It carried nine UW athletes to an Olympic gold medal at the 1936 games in Berlin.

Bill Tytus took over Pocock Racing Shells in 1985 from Stan Pocock, the son of founder George Pocock.
KUOW Photo/Kara McDermott

It takes about six minutes for the University of Washington’s top men’s rowing team to power the latest model Pocock racing shell on their home course through the Montlake Cut. 

But it took the factory in Everett, Washington, 260 work hours to get the boat to that point.

The University of Washington Men's Rowing team prepares for an early morning practice.
KUOW Photo/Matt Mills McKnight

The early morning water is usually calm in Seattle. That makes it the preferred time for rowers.

It’s beautiful as the sun rises over the water as the University of Washington’s rowing team heads out for practice.

But the peace doesn’t last.

Sodo stadiums century link safeco
Flickr Photo/SDOT Photos (CC BY NC 2.0)/https://flic.kr/p/bZhk8f

Few expected this Seattle City Council decision.

The council voted against giving up a street in Sodo to make way for a proposed arena. An investor group hoping to bring the NBA to Seattle needed that street to build its arena.

Washington State University cheer squad advice graphic
Facebook Photo/Washington State University Cheer

The University of Washington cheerleading team took some flak for an image they posted on Facebook showing the dos and don’ts for the right tryout look: athletic physique, false lashes, but not too much makeup.

The graphic was intended to give advice to aspiring cheerleaders, but others called the image offensive, exclusionary and ignorant.

A vote in Seattle City Council Monday afternoon could affect basketball fans, the Port of Seattle and traffic in SODO. Council members will decide whether to give up part of Occidental Avenue to allow for a new arena on the site.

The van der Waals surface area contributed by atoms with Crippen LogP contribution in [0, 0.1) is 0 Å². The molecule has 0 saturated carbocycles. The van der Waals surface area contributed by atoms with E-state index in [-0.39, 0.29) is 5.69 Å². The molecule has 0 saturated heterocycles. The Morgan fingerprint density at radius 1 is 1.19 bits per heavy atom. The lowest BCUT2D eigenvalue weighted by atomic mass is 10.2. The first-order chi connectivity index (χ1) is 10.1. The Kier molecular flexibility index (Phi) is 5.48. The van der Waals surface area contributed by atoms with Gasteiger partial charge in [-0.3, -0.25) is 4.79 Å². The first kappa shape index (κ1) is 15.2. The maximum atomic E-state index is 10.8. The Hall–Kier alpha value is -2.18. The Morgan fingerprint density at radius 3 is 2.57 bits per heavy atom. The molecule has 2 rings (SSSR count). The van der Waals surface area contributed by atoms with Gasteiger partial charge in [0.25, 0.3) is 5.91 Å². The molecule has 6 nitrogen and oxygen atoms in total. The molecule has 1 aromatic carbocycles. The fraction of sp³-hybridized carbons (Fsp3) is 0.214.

UPDATE: The City Council rejected the proposal in a vote, 5 to 4.

Bellevue High School fans cheer during the first half of the team's Class 3A high school football championship game against Eastside Catholic, Friday, Dec. 4, 2015.
AP Photo/Ted S. Warren

When you think high school, do you think math class? Or do you think about the Friday night lights, the pep rallies and the spirit days?

Let's face it, high school sports are big in this country. By placing such a big emphasis on sports, some schools are sending kids the wrong message, said Amanda Ripley, an education journalist and author.

Note: This video contains offensive and abusive language.

[Youtube]

Two Chicago-area sports journalists were tired of being the target of abusive online comments from men, so they gathered up the degrading tweets that had been directed at them and asked other men to read them to their faces. The result is a video that has been viewed more than a million times.

Bellevue running back Isaiah Gilchrist, left, leaps to avoid a tackle attempt by Eastside Catholic's Noah Failauga during the first half of the Class 3A high school football championship Friday, Dec. 4, 2015.
AP Photo/Ted S. Warren

Bill Radke talks with investigator and former federal prosecutor Carl Blackstone and Bellevue Wolverines Booster Club president John Connors about the recent investigation into Bellevue High School's football program.

A federal appeals court has reinstated Tom Brady's four-game suspension over his involvement in the "Deflategate" scandal.

In a 2-1 decision, a three-judge panel of the 2nd U.S. Circuit Court of Appeals overturned a lower court ruling that found NFL Commissioner Roger Goodell was not fair when he handed down the suspension.

Early morning light filters into the cavernous gymnasium as Neetu lunges, climbs and contorts her body into impossible positions. She shimmies up a thick rope that dangles from the two-story ceiling, her heavily muscled arms propelling her upward. She races through calisthenics with 25 other young women in the boot camp atmosphere of Chhotu Ram Stadium and Wrestling Center, in the Indian state of Haryana, known for its wrestling tradition.